We took our time. Have breakfast, drift away to lounge in a hammock, go for a swim, read, swim, listen to a podcast. Then reconvene for lunch and a few beers before repeating the cycle again in the afternoon. Surprisingly, for two farmers, work as a topic of conversation was as far as could be. I was worried we would get bored but the days strolled by and my hunger for another chilled out day increased exponentially. We did make time for a boat trip. I was told to get on with my PADI qualification but it felt like too much exertion yet I knew a snorkelling trip had to be done at the very least. And so one day after breakfast, we jumped into a minivan and headed over to the south west of the island around one hour away through rural villages and an endless expanse of bush. Arriving at a small bay everywhere looked busy but on closer inspection very little was happening. We met our skipper for the day and along with his assistant we discovered we had the boat to ourselves which was probably a good thing considering the relatively small size of it. With no idea what to expect we fired up the outboard motor and headed towards a strip of land floating on the horizon that constantly sank and rose as we spent an hour negotiating what was quite a rough bit of sea. The sun was shining but the wind appeared to enjoy these parts, although luckily this was one of those times I didn’t get sea sick. It’s a strange phenomenon, seasickness, for sometimes it tries to kill me and other times it leaves well alone. Finally, we pulled up alongside the island we had been aiming for and we were immediately sheltered from the wind, and the swell was killed off by a reef on the far side of the island. Everything was calm, the sun shone bright overhead and there were two other, almost empty, tourist boats in the area. Snorkel and flippers on, I fell into the inviting waters to be immediately greeted with water filling up my nose. A regular complaint of mine which is caused either by my big nose or my beard which doesn’t like to make a good seal with a snorkel mask or, maybe I’m just a bit of an idiot when it comes to snorkelling. Either way I made it work and set to enjoying what is usually a disappointing and disheartening shell of a former reef. Yet no, this reef was alive and dare I say doing quite well. It was surprisingly full of colour with reds, greens and purples, corrals of all shapes and sizes, blobs of coral, discs of corral, branches of coral. Some of the corral was tipped with flourescent lilac sparkling like a seedy night club and the whole scene danced in the sunlight that cloaked the reef from above. The usual array of fish completed the scene with one species brave enough to swim right up to the camera and I swear would have punched it in anger if it were able. I was pleasantly surprised and made a point of spending as much time in the water as possible. Lunch was just as spectacular as we landed on a sandbank not far from the reef. In another time I believe this sandy island would be rammed with boatloads of tourists all doing the same as we were now, but these are no normal times and we found ourselves alongside two other boats, four tourists and four crew. For once I suspect, the number of crabs and seagulls outnumbered people. As is typical of this part of the world, within minutes we were sat under a makeshift gazebo, ice-old, fresh fruit juice was served and a BBQ was lit. Onto which went an assortment of seafood including a couple of lobsters, a heap of shrimp, several pieces of fish and a healthy dose of calamari. This was served up with as much chapati and rice one could eat. The scene was simply incredible. Sat on top of the small sandbank, crabs scattered everywhere, digging holes and hiding from the seagulls resting at the opposite end to us. Fishermen in traditional sailing boats drifted past from time to time with small tropical islands breaking the endless sea, all basked in a gentle breeze and a bright warm sun. In complete contrast, the trip back to the mainland was hairier than the trip out, the swell was bigger and we got drenched as we bounced over the waves that resulted in a surprising chill but, that’s all part of the fun isn’t it?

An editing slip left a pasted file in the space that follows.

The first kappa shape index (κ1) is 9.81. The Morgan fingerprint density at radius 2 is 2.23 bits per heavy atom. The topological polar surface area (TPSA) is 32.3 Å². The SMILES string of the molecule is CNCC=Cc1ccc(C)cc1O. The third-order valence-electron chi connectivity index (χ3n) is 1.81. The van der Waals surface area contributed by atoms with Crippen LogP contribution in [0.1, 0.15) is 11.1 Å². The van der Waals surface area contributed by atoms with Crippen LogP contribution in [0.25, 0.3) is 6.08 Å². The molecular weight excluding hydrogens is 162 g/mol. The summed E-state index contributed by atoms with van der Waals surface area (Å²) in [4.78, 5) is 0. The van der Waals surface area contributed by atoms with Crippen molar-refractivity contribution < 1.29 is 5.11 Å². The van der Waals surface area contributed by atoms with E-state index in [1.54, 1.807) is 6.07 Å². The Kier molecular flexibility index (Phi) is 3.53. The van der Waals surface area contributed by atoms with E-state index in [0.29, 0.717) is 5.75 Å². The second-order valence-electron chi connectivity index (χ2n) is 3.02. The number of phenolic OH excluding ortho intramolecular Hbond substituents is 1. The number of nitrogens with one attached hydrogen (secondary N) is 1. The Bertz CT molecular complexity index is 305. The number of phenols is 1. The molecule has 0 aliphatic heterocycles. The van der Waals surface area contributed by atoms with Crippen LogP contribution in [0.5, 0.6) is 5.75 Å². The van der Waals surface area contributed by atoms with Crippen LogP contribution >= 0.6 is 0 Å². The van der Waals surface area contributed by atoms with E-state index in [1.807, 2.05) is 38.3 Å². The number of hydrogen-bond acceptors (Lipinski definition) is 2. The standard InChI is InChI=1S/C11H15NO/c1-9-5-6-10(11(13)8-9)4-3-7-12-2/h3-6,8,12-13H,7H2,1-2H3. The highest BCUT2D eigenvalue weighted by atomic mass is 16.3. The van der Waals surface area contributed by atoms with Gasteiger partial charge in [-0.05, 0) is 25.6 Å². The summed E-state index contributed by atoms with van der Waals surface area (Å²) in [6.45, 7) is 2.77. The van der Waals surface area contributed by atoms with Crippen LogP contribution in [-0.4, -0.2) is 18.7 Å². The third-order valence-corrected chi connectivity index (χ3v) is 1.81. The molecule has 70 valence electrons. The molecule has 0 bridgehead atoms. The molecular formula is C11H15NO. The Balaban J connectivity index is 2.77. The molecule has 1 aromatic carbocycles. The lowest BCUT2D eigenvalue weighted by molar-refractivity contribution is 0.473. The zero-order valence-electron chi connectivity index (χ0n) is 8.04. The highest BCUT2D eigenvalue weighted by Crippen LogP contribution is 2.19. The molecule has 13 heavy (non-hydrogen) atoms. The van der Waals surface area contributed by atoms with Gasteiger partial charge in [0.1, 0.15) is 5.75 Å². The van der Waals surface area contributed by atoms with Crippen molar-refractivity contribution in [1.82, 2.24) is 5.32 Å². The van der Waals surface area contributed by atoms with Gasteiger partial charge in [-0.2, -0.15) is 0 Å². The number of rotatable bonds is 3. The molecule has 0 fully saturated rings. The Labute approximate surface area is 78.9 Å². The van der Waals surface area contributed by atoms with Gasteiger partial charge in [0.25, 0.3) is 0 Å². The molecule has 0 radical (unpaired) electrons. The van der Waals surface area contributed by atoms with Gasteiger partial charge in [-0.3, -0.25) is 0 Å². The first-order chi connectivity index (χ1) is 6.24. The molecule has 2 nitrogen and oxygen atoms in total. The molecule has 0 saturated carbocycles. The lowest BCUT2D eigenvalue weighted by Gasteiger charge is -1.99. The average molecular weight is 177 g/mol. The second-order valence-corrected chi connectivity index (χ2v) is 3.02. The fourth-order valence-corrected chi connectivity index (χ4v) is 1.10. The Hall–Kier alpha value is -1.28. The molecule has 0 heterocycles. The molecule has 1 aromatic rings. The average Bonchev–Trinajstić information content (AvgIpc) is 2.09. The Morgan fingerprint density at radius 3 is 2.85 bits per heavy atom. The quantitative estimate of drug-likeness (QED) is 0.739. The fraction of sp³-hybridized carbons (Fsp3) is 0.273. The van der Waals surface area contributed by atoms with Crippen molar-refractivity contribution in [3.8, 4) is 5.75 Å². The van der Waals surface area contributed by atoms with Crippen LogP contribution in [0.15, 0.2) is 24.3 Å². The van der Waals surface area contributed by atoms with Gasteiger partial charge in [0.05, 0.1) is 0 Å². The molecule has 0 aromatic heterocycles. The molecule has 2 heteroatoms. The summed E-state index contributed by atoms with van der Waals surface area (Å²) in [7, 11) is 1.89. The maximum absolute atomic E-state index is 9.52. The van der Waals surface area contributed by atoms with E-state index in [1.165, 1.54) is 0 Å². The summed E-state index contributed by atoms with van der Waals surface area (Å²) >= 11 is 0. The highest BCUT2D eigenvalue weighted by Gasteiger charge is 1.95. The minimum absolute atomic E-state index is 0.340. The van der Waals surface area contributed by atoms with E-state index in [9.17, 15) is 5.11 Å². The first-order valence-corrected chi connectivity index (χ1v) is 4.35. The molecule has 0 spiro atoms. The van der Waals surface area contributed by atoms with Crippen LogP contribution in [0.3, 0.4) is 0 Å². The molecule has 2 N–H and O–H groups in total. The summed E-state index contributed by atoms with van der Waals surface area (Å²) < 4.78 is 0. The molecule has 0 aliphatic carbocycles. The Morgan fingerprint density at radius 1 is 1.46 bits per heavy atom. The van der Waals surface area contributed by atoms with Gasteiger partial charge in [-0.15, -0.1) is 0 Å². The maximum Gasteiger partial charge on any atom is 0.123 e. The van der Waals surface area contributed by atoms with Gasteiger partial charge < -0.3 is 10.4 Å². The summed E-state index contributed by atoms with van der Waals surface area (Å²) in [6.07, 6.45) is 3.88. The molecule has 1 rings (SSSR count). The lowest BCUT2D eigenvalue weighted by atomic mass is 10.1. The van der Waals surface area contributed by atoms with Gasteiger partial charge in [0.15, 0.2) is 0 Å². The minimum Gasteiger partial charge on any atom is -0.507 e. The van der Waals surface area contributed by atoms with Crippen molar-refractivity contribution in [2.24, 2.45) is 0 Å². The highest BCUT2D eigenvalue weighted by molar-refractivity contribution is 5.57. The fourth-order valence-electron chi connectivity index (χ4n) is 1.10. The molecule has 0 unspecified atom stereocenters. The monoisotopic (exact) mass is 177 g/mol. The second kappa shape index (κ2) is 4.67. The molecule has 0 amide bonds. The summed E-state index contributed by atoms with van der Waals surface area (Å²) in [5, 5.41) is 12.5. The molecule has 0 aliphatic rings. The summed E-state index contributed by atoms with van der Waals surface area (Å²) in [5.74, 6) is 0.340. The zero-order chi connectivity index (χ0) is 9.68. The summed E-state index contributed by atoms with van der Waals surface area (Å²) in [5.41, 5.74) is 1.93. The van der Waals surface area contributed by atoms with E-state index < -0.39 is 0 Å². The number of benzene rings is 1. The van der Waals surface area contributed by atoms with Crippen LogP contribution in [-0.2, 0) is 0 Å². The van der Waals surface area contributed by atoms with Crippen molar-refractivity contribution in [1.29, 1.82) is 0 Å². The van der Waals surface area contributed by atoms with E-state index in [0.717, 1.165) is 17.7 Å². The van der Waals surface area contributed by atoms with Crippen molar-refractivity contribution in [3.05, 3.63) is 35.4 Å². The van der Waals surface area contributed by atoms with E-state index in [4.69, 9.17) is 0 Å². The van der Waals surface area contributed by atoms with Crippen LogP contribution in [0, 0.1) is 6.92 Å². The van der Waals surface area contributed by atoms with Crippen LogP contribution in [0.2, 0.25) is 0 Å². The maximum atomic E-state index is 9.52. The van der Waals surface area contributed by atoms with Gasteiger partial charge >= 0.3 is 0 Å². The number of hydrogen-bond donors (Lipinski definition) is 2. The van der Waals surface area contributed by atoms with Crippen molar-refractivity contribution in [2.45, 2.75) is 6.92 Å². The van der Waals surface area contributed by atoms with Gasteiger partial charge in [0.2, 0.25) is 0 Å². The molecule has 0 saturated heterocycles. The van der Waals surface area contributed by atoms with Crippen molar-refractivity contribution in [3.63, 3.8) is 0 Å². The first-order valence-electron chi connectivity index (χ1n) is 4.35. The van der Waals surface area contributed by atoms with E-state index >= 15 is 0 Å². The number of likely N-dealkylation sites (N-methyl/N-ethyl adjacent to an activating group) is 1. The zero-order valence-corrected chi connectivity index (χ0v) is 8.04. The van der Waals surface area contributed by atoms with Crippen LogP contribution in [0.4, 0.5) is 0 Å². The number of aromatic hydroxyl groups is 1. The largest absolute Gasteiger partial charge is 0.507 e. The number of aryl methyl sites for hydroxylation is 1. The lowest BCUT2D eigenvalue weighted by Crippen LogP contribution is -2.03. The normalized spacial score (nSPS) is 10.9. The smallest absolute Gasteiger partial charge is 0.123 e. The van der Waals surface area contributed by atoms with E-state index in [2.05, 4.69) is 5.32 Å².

After several more days of allowing a hammock to consume my life we headed back out onto the water for a sunset cruise. The last time I did this in Zanzibar chaos swiftly followed as twenty young passengers attempted to drink the entire alcoholic contents on the boat and…… failed. Thirteen years on, I jumped onto a much smaller boat with ten bottles of beer between the three of us who had decided to go. A very different experience admittedly, but no less exciting as we enjoyed our drinks with the warm water running through our toes as we sat on the edge of the boat with our legs hanging in the water. There is something extremely peaceful being on a sailing boat as the day draws to a close. We explored the north eastern coastline for a good while before turning into some mangroves just for the sake of it. I guess this was the result of the strange time for a sunset cruise to begin which was 3pm in the afternoon – long before the main event – and interestingly it would have appeared the captain ran out of things to do and dropped us off at a seaside bar a good forty minutes before the sun was even skimming the water. This was apparently part of the plan because our return taxi would be meeting us here but still, instead of being out on the water at sunset, we found ourselves on dry land, sat at a table and surrounded by people taking the usual sunset Instagram photos, and missing it because of a trip to the bar or the toilet; such is life. In fairness, when we returned to the hostel we were offered our money back, but why would we take it? We got a cruise and we got a sunset, what’s more we had a great time. The beauty of travelling to Africa is that she is consistent. You know things will never quite play out as you expect them to, but you also know you are guaranteed a bloody fantastic time no matter what.